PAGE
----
Who Invented Homework And Why Do It?

Who Invented Homework And Why Do It?


Today it’s hard to imagine the educational process without homework. Since childhood, it’s usual for us to do homework, but few of us wonder about the origins of homework. Who was the person that first believed in the importance of homework? What were the first homework givers trying to achieve? When was the first homework assigned and how did we get to where we are today? Find out who invented homework and when those events took place!

Who Invented Homework And Why Do It?;

Notes from history


The first facts concerning homework date back to the ancient Rome. In the 1st century AD, Pliny the Younger, a teacher of oratory arts first asked his Quintilian followers to do some work at home. He believed that the more informal atmosphere of a family circle might help his students to develop better speaking skills in a shorter time. The results of the first homework given in history were so amazing and inspirational that the teachers all around the world later adopted this approach.

However, the first homework as we know it today was introduced by Italian teacher Roberto Nevilis, who thought of homework as a form of punishment for his students in the early 20th century. Since then more and more teachers started giving homework, and back when your grandparents were students, homework was already entirely every day.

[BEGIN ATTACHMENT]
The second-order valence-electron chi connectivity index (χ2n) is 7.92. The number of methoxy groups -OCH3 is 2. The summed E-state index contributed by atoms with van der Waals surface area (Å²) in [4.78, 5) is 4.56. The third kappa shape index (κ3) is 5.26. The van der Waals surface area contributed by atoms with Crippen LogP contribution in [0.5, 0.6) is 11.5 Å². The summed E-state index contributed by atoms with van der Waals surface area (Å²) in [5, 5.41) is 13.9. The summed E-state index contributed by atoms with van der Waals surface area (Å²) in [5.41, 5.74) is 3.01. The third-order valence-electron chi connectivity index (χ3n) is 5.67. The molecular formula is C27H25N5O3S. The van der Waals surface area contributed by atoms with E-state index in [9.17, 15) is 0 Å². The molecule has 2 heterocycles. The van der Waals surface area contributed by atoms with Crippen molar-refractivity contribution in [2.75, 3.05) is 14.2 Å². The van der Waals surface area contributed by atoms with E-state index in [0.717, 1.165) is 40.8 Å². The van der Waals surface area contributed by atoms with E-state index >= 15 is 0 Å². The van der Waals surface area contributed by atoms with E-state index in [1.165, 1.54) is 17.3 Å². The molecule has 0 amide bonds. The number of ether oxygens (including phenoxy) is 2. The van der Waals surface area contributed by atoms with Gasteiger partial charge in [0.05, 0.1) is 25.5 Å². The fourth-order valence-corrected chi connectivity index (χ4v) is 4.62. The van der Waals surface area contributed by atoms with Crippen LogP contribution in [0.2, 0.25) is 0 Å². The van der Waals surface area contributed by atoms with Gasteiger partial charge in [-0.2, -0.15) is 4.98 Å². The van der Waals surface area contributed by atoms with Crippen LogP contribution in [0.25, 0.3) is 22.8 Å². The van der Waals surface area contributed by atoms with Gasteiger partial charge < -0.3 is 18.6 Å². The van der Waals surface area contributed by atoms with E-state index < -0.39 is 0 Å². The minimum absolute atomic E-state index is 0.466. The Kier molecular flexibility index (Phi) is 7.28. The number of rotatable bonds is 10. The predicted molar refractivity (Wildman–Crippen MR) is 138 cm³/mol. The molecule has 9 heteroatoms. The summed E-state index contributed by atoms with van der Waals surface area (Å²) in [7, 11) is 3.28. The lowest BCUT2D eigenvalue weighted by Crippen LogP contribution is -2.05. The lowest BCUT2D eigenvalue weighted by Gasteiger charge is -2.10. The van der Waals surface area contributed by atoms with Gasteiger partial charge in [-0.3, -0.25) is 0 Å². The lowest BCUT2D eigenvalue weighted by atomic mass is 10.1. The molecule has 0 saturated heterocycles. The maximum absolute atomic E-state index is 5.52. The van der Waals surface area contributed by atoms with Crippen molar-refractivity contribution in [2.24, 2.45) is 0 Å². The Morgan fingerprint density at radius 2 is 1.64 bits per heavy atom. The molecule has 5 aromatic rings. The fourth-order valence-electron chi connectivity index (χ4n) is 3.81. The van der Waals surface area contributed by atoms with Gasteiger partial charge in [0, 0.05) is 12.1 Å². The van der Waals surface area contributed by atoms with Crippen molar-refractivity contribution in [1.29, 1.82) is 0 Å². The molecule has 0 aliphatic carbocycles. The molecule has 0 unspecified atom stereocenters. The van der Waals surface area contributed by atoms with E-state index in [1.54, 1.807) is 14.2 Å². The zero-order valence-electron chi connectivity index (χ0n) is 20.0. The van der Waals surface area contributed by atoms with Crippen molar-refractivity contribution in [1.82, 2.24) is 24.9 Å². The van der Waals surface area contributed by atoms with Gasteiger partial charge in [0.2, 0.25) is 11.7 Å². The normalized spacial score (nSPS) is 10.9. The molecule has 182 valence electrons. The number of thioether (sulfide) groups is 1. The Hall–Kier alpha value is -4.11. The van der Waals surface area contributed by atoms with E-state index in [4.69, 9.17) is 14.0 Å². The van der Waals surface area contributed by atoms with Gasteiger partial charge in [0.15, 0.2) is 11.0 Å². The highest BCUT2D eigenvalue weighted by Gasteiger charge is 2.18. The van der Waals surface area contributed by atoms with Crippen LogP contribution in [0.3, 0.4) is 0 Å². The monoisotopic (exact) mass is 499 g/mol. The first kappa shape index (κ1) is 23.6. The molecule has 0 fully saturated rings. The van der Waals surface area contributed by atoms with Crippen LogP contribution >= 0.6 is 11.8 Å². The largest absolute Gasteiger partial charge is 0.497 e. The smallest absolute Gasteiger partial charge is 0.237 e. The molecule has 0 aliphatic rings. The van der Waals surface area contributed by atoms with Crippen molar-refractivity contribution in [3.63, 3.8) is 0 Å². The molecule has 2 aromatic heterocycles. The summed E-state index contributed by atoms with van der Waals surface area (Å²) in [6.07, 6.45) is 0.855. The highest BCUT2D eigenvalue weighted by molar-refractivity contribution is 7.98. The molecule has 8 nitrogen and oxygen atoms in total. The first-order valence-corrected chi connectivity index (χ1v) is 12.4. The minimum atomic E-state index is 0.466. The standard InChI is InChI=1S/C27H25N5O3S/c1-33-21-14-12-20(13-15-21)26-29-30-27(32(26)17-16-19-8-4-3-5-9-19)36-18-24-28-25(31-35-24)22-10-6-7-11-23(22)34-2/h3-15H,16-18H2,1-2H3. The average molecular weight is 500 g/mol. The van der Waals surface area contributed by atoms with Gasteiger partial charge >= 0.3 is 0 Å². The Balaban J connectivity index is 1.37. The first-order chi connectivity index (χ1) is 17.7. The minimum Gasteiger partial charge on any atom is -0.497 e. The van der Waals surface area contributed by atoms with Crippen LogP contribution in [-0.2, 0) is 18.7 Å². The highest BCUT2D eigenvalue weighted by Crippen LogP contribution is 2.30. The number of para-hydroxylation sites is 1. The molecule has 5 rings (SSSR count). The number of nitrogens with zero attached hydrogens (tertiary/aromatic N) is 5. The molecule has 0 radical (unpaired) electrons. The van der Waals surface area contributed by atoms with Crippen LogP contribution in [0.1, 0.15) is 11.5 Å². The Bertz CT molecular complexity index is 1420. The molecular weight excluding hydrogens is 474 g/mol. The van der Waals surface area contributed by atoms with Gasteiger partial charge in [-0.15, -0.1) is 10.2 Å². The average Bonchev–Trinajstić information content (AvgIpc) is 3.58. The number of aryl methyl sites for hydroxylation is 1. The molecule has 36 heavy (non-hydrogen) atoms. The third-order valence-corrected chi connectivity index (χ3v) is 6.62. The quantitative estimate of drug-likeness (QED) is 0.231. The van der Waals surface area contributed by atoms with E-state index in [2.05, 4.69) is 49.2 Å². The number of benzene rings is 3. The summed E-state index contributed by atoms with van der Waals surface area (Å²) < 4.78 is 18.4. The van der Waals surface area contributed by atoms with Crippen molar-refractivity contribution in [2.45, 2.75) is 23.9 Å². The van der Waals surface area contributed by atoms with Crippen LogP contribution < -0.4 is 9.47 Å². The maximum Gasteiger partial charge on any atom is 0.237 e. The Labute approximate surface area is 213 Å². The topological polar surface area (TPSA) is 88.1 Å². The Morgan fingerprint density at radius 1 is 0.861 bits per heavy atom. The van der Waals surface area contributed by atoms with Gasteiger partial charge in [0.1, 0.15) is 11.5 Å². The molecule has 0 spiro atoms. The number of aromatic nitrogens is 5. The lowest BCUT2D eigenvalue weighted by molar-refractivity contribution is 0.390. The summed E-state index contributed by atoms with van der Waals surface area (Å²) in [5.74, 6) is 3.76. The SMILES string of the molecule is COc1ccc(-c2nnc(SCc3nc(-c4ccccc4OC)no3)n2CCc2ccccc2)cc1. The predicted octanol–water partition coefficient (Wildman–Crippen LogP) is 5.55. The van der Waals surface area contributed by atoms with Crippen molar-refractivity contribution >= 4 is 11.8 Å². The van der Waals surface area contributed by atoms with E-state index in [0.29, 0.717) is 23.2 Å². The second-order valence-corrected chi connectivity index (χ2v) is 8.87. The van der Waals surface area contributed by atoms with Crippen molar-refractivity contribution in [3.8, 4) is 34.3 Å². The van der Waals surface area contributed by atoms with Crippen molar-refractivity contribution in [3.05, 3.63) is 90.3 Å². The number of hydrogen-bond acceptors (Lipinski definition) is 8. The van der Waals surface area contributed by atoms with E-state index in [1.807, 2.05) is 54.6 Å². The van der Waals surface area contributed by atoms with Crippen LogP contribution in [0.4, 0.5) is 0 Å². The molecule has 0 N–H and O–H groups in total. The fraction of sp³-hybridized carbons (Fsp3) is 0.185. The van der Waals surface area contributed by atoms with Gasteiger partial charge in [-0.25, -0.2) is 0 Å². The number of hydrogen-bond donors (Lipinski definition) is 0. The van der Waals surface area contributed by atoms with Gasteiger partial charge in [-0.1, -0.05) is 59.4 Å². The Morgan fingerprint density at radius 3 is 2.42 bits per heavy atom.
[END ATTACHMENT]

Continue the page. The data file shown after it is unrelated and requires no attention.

Who Invented Homework And Why Do It? The teaching process

Even though the official birth-date of homework is 1905, homework became known to many people since the late 19th century. During that time the approach to teaching began to change; tutors no longer viewed homework as an optional aspect of the teaching process and instead started thinking of it as an integral part of the studies. Homework has one important goal which is to teach the student how to study independently and complete tasks. For the homework to fulfill the goals set by the teaching process, it should meet the following criteria:

  • It should continue the teaching process established by the teacher in class;
  • It should not be too long or complicated for an average student to understand ;
  • It should be entirely feasible.